Page Turners

Here is a list of books that have been shared on KMA's Page Turners with the Shenandoah Public Library.

Saturday, August 25, 2007

THE SECRET SERVANT—Daniel Silva—Israeli assassin and art-restorer, Gabriel Allon, once more, is pressed into service initially to scour the files of a sometimes agent of the Israeli secret service and winds up in the midst of the kidnapping of the U.S. Ambassador to England’s daughter by Islamic terrorists. Fiction and non-fiction coexist in this great story of international intrigue…the fiction being the storyline and non-fiction, Silva’s discussion of the state of terrorism today and it’s goals for the future; including Europe becoming dominated by Islam. Fast, fun and chilling from all angles.

Sunday, August 19, 2007

THE QUICKIE—James Patterson & Michael Ledwidge—117 Chapters and 357 pages, wide margins, large font, wide line spacing, indeed a “Quickie” multiple murder mystery. Giving her husband a ‘taste of his own medicine’ by having an affair with a co-worker, our ‘heroine’ witnesses a murder and is forced to resolve it. The plot is thick with hidden difficulties and traps which often she’s inadvertently set herself, mixed with which confrontations with characters who are all not quite who they seem to be. A fun read, but “ a quickie”.

Saturday, August 18, 2007

Anne Perry's World War I series is composed of five books, the first of which has been listed here previously. Each book is a 'stand alone' story, but this reader would suggest reading them in order as they are a chronological description of a family, countries, the war, and the state of mind of individuals, troops, armies and nations. Ms. Perry, throughout the series, poses almost countless questions of behavior, morality, reasons for war, the protection of a way of life, quality of life and repeats and rephrases the questions; and with reference to the timeing of the stories, what will the individual do following the war given all the societal and cultural changes which occurred 'at home'. These questions can give pause to think (and put current situations in perspective, perhaps) or be taken as a part of the story line. To most of the questions she provides her answer. Two random example, one of question, one of answer; "What are you going to teach your children? Are you going to teach them honor and chastity and how to care for others and be loyal and patient and decent? Or how to take everything you can for yourself, make sure you know all of your rights--and none of your duties"(P198) //and in answer why fight..."It was far from perfect, because people made mistakes, but there was a freedom here that had been learned and paid for over the centuries. It was the right--not only in law but also in practice--to disagree, to be different, inventive, sometimes to the wrong and still be a part of the fabric that as treasured. There was honor and tolerance throughout all the errors and wrongs of history, and that must be saved, whatever the cots." Each book also contains a good and quite satisfying mystery to be solved around which she explores answers and alternative to the questions noted here, and some others, too.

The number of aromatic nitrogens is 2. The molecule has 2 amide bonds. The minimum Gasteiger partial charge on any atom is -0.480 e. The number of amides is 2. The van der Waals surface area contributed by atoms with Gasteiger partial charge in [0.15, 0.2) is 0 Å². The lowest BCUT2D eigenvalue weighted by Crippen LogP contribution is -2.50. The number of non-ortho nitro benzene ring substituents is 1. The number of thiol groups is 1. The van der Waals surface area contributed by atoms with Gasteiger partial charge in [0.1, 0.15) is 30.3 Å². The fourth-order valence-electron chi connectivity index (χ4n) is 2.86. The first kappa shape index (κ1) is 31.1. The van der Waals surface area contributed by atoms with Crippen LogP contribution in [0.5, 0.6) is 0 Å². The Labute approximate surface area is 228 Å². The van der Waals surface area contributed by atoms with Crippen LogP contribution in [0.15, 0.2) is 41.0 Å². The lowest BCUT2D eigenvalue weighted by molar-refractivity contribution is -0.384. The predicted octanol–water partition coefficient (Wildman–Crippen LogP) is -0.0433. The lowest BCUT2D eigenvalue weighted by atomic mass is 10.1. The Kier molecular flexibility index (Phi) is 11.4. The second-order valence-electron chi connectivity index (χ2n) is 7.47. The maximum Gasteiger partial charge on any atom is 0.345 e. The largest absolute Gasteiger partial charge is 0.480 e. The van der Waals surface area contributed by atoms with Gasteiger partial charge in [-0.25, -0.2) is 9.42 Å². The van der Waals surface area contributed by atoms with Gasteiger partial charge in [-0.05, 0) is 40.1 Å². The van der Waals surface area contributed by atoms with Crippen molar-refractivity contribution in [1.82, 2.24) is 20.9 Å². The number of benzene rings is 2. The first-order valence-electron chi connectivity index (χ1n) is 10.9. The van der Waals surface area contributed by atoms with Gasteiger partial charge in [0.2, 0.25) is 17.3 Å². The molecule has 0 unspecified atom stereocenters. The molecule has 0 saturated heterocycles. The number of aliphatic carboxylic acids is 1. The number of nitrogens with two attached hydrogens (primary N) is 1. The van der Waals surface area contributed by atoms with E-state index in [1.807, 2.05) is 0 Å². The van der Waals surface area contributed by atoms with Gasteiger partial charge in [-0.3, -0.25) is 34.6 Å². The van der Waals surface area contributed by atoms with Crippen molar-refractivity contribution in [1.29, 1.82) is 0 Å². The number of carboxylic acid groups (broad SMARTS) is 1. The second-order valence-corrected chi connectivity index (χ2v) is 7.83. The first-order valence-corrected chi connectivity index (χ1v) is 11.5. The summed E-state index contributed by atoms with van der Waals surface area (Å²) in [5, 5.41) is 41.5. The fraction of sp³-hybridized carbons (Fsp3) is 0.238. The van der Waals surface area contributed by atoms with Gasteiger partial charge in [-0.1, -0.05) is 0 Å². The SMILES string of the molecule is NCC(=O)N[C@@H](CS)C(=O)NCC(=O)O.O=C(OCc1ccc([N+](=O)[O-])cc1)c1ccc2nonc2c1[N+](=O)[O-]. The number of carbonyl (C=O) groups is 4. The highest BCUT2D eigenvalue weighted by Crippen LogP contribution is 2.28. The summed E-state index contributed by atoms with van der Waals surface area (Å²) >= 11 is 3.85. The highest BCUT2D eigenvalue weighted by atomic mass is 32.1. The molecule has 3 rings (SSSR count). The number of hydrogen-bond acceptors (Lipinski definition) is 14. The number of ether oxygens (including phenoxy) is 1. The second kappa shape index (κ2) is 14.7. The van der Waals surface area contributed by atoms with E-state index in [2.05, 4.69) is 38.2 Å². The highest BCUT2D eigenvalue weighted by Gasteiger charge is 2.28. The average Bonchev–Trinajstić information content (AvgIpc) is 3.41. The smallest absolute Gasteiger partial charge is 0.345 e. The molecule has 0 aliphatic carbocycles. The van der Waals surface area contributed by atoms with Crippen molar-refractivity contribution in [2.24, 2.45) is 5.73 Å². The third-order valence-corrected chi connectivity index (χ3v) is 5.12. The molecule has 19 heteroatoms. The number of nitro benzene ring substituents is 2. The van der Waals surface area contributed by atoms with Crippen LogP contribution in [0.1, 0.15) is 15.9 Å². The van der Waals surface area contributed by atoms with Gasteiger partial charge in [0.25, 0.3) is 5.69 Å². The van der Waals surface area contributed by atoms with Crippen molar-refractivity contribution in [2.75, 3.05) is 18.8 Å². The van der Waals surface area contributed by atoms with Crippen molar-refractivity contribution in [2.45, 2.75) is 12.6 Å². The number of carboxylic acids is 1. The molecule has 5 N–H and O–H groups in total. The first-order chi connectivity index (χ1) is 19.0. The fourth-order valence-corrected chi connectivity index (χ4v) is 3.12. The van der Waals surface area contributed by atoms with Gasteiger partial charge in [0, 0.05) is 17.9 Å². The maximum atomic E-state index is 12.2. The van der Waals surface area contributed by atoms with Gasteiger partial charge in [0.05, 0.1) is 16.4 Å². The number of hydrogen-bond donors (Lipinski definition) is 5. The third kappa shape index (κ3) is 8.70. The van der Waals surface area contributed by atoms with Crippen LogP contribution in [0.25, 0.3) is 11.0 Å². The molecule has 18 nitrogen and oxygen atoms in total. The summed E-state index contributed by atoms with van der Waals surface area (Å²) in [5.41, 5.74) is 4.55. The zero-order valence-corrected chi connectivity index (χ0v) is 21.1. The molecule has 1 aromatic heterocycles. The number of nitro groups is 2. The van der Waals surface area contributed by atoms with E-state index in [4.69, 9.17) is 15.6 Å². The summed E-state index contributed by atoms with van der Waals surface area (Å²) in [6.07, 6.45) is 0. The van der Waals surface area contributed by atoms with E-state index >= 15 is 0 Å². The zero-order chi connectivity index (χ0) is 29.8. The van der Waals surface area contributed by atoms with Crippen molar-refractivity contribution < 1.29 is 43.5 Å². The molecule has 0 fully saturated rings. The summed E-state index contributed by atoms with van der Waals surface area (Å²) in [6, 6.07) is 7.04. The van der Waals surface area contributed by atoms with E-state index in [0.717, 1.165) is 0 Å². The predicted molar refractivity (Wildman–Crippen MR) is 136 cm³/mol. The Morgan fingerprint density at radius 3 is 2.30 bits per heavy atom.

Occasionally the repetition of the questions and the questions surrounding the murders became distracting to this reader; but the series as a whole gives a magnificent, detailed and shattering view of WWI and the horrible lives lived by the soldiers.

Friday, August 17, 2007

THE SLEEPING DOLL—Jeffery Deaver—Moving from his Lincoln Rhyme series, Deaver features a character from the last “Rhyme” book, Kathryn Dance. Her crime-solving specialty is kinesics, the study of body language and it’s meaning in interrogations and understanding; which combined with her intuition have established her highly in her department. Her antagonist in this work is Daniel Pell, “Son of Manson”, a control freak who has committed multiple murders. His study and practice of control of others competes with Dance’s expertise. Deaver’s pacing continues strong as the story develops, together with many unexpected plot changes—right to the end.

Friday, August 03, 2007

HARRY POTTER and the Deathly Hallows—J.K. Rowling—the last book of the series and a very satisfying one. I urge other readers to join in the comments to have a discussion about this book, the series, whatever 'pottermania' comes to mind. We can have a great time.

THE FOURTH ORDER—Stephen Frey—A book of financial intrigue, governmental intrigue and very very unlikable characters. I take that back, the teenagers are by far the best of the lot. Their Dad, Michael Rose, is a high-powered take over artist whose been put up to purchasing a conglomerate to get to one particular part of the business, CIS, a global information technology company. The government is going all out to prevent the loss of CIS,to it, a hidden asset. Personalities become conflicted with business, love affairs go off base, everyone is using everyone else; in all a huge bunch of nasty characters. In truth, I had a hard time finishing because I disliked them all so much.